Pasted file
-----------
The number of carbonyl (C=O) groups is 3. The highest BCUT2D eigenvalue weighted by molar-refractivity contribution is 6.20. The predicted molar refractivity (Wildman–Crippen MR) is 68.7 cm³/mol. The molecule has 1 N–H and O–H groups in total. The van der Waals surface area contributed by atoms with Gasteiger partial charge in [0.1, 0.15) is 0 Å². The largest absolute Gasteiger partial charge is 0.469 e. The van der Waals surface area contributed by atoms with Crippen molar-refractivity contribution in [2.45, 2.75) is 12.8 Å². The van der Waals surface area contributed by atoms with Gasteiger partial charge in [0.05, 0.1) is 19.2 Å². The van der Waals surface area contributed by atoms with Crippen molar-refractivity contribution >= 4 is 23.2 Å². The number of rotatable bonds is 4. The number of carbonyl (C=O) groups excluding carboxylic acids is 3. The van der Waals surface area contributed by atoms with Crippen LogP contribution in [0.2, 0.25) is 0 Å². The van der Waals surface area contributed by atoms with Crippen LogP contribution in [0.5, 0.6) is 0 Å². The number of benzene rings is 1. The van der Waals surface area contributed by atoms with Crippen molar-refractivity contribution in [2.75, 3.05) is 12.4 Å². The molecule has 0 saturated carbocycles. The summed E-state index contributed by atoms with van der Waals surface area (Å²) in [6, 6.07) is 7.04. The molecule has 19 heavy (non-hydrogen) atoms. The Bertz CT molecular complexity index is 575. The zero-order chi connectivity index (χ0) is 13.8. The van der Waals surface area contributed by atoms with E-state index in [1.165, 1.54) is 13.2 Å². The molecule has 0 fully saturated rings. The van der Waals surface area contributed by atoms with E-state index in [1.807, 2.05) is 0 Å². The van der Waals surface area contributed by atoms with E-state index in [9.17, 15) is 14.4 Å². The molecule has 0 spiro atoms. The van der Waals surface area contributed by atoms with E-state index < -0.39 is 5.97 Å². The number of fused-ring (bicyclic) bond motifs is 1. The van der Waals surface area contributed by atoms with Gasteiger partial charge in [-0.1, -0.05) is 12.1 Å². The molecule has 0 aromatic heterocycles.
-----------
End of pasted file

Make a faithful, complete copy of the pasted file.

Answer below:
The number of carbonyl (C=O) groups is 3. The highest BCUT2D eigenvalue weighted by molar-refractivity contribution is 6.20. The predicted molar refractivity (Wildman–Crippen MR) is 68.7 cm³/mol. The molecule has 1 N–H and O–H groups in total. The van der Waals surface area contributed by atoms with Gasteiger partial charge in [0.1, 0.15) is 0 Å². The largest absolute Gasteiger partial charge is 0.469 e. The van der Waals surface area contributed by atoms with Crippen molar-refractivity contribution in [2.45, 2.75) is 12.8 Å². The van der Waals surface area contributed by atoms with Gasteiger partial charge in [0.05, 0.1) is 19.2 Å². The van der Waals surface area contributed by atoms with Crippen molar-refractivity contribution >= 4 is 23.2 Å². The number of rotatable bonds is 4. The number of carbonyl (C=O) groups excluding carboxylic acids is 3. The van der Waals surface area contributed by atoms with Crippen LogP contribution in [0.2, 0.25) is 0 Å². The van der Waals surface area contributed by atoms with Crippen LogP contribution in [0.5, 0.6) is 0 Å². The number of benzene rings is 1. The van der Waals surface area contributed by atoms with Crippen molar-refractivity contribution in [2.75, 3.05) is 12.4 Å². The molecule has 0 saturated carbocycles. The summed E-state index contributed by atoms with van der Waals surface area (Å²) in [6, 6.07) is 7.04. The molecule has 19 heavy (non-hydrogen) atoms. The Bertz CT molecular complexity index is 575. The zero-order chi connectivity index (χ0) is 13.8. The van der Waals surface area contributed by atoms with E-state index in [1.165, 1.54) is 13.2 Å². The molecule has 0 fully saturated rings. The van der Waals surface area contributed by atoms with E-state index in [1.807, 2.05) is 0 Å². The van der Waals surface area contributed by atoms with E-state index in [9.17, 15) is 14.4 Å². The molecule has 0 spiro atoms. The van der Waals surface area contributed by atoms with E-state index < -0.39 is 5.97 Å². The number of fused-ring (bicyclic) bond motifs is 1. The van der Waals surface area contributed by atoms with Gasteiger partial charge in [-0.1, -0.05) is 12.1 Å². The molecule has 0 aromatic heterocycles.